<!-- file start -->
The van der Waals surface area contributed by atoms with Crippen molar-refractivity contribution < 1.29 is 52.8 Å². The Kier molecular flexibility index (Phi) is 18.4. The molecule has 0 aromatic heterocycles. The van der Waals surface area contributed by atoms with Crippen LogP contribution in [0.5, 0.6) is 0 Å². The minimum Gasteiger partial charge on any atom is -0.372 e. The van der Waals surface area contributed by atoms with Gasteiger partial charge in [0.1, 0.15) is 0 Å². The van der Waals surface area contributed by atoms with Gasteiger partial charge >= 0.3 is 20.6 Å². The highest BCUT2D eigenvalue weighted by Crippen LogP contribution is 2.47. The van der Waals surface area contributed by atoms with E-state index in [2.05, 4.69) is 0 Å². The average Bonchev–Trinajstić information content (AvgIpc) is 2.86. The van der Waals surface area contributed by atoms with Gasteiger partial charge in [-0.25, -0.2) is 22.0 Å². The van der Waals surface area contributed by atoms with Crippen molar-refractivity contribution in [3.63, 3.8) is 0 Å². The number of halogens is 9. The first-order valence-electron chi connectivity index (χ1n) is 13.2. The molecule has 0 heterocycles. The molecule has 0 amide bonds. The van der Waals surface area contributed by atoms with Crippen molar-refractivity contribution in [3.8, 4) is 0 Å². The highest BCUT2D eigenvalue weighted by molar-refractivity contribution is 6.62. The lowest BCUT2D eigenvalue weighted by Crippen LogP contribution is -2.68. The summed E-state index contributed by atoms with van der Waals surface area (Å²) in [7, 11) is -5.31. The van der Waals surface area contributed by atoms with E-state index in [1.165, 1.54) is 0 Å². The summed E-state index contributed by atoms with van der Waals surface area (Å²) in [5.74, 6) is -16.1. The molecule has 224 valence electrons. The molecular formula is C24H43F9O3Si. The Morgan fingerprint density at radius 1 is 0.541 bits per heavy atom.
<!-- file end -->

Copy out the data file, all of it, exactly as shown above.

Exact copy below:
The van der Waals surface area contributed by atoms with Crippen molar-refractivity contribution < 1.29 is 52.8 Å². The Kier molecular flexibility index (Phi) is 18.4. The molecule has 0 aromatic heterocycles. The van der Waals surface area contributed by atoms with Crippen LogP contribution in [0.5, 0.6) is 0 Å². The minimum Gasteiger partial charge on any atom is -0.372 e. The van der Waals surface area contributed by atoms with Gasteiger partial charge in [0.1, 0.15) is 0 Å². The van der Waals surface area contributed by atoms with Gasteiger partial charge >= 0.3 is 20.6 Å². The highest BCUT2D eigenvalue weighted by Crippen LogP contribution is 2.47. The van der Waals surface area contributed by atoms with E-state index in [2.05, 4.69) is 0 Å². The average Bonchev–Trinajstić information content (AvgIpc) is 2.86. The van der Waals surface area contributed by atoms with Gasteiger partial charge in [-0.25, -0.2) is 22.0 Å². The van der Waals surface area contributed by atoms with Crippen molar-refractivity contribution in [3.63, 3.8) is 0 Å². The number of halogens is 9. The first-order valence-electron chi connectivity index (χ1n) is 13.2. The molecule has 0 heterocycles. The molecule has 0 amide bonds. The van der Waals surface area contributed by atoms with Crippen molar-refractivity contribution in [3.8, 4) is 0 Å². The highest BCUT2D eigenvalue weighted by molar-refractivity contribution is 6.62. The lowest BCUT2D eigenvalue weighted by Crippen LogP contribution is -2.68. The summed E-state index contributed by atoms with van der Waals surface area (Å²) in [7, 11) is -5.31. The van der Waals surface area contributed by atoms with E-state index in [1.165, 1.54) is 0 Å². The summed E-state index contributed by atoms with van der Waals surface area (Å²) in [5.74, 6) is -16.1. The molecule has 224 valence electrons. The molecular formula is C24H43F9O3Si. The Morgan fingerprint density at radius 1 is 0.541 bits per heavy atom.